Society6 just dropped the announcement they have been hinting at last April : the introduction of paid artist subscription plans. We were all expecting this change, and unlike other PoD who implemented changes in 2023, they have announced it early on. The question on everyone's lips now will be "Is getting started with Society6 still worth it?" A fair question because of all the big PoD introducing measures to flush low quality accounts, Society6 has taken one of the most stringent measure and it could keep many budding artists at bay. But first, let's dive into what those changes are.
society6 is no longer a free platform
As of October 19th 2023, every new accounts will have to choose one of the 3 subscription plans Society6 has to offer and they each come with a cap of how many designs you can have live in your shop : - The Free plan which as its name suggest is free but comes with MASSIVE restrictions. On this plan you can only have 10 designs in your shop and you will no longer be able to set your margins, so your earnings will be the default 10% of the retail price. Which could have you earn nothing on some sales as they still have the shipping fees announced last April going on. Society6 explains that this plan is ideal for artists just getting started and testing the waters. Bear in mind that even though this plan is free, you will still need to pay a 5$ PayPal verification fee when you sign up to sell with S6.
- The Basic plan will cost you 4.99$ a month and your designs limit will be 100 and you'll be able to set your own margins on all products. With this subscription plan, you also will get access to trend reports emails and webinars. This plan is the one to go for the artists who already have some experience and a bigger portfolio of designs and those who have outgrown the free plan (which will happen quick). From my own experience selling on PoD in general as a genuine artist, I say you should be hitting the 100 designs limit after a year or a year and a half, so it's definitely a plan for the intermediate artist.
- The Pro plan will set you off 12.99$ a month and you'll get a max limit of designs set to 10'000 which is a lot and will take years for a quality artist to reach, even with color variations on existing designs. I've been selling with Society6 since 2017 and I currently have about 400 designs in my shop if that gives you an indication of how a portfolio grows. The Pro plan of course offers the flexibility of setting your own margins and gives you access to the trend reports emails just like the Basic plan, but it also offers you access to an analytics tool to see which of your designs are selling the best. Then there is the additional perk of being able to purchase your own products at an additional discount. The Free and Basic plans will only get their artist margin taken off the retail price, but Pro account get an additional 20% off the base price taken off, which means they could order some of their products at a huge discount during a sale.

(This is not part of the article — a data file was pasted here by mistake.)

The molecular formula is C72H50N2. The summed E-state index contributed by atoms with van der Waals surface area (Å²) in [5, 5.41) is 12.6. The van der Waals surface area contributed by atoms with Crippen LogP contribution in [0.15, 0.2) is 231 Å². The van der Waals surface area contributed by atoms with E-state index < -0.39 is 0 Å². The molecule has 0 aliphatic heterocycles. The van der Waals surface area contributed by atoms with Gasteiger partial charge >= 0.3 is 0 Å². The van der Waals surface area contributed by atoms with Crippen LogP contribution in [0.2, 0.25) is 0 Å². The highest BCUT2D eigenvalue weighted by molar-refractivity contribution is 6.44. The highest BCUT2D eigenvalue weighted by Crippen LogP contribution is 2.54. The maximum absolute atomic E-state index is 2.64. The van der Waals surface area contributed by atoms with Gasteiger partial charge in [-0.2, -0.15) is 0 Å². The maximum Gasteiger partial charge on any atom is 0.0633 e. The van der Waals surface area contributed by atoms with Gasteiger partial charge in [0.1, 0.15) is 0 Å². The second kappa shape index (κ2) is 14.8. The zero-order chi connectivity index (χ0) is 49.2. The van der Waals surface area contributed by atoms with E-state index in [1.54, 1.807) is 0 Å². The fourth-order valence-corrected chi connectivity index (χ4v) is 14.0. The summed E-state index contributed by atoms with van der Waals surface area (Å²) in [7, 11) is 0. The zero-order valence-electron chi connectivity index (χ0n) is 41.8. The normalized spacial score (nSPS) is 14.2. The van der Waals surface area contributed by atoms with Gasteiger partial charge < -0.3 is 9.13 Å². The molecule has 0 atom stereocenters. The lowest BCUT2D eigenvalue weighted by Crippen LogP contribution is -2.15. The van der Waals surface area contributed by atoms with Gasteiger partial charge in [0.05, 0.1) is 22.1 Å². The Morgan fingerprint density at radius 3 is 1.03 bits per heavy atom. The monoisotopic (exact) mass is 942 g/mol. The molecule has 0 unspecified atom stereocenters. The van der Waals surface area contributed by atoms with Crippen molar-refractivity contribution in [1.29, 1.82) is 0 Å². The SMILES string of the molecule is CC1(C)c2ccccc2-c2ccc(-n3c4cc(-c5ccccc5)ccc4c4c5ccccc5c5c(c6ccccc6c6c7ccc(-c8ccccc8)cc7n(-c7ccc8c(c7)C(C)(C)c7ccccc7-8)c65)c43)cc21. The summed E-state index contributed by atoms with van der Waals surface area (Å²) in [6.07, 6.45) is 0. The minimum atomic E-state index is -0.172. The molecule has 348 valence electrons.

Is getting started with Society6 still worth it?
The appeal of Society6 and other PoD has always been that it was an easy way for artists to showcase their work, build a portfolio and make sales along the way. The problem was that over time it also attracted a lot of people who thought it was a way to make quick money and all you had to do was upload images. Many of those were pretend artist uploading stolen art, cliparts, and stock photos that weren't original in any ways. This lead to Society6 having to host an enormous amount of low quality designs, often with a low resolution that could potentially lead to dispute with buyers who would question the print quality. Not to mention that genuine, quality SERIOUS artists would often disappear in the mass of low quality cheap-ass designs that came flooding in. The new subscription price is pretty drastic, and it's clear that Society6 is intent on flushing a lot of dead weight with it which I think is a good thing, but it might impact new designers hard and for some, getting started on Society6 might actually not be worth it at all. The 10 designs limit on the free account is going to be really restrictive and I personally think they could have made it 20 or 30 designs and still been able to flush bogus accounts out. More than that, I agree would have been too much of a design allowance. I remember when I started back in April 2017, I did upload about 10 -15 designs in the first month alone, and I made my first sale at the 2 months mark. So if back then I had to decide to pay 4.99$ a month without a proof of sales I might have given up. That said, I also remember falling for the myth of quantity, believing that the more designs I had early on, the higher my chances of sales were going to be and I uploaded a few quite frankly cringy artworks as a results, which I have since then deleted. Society6's move is clear, they want artists who can pace themselves and upload quality over quantity.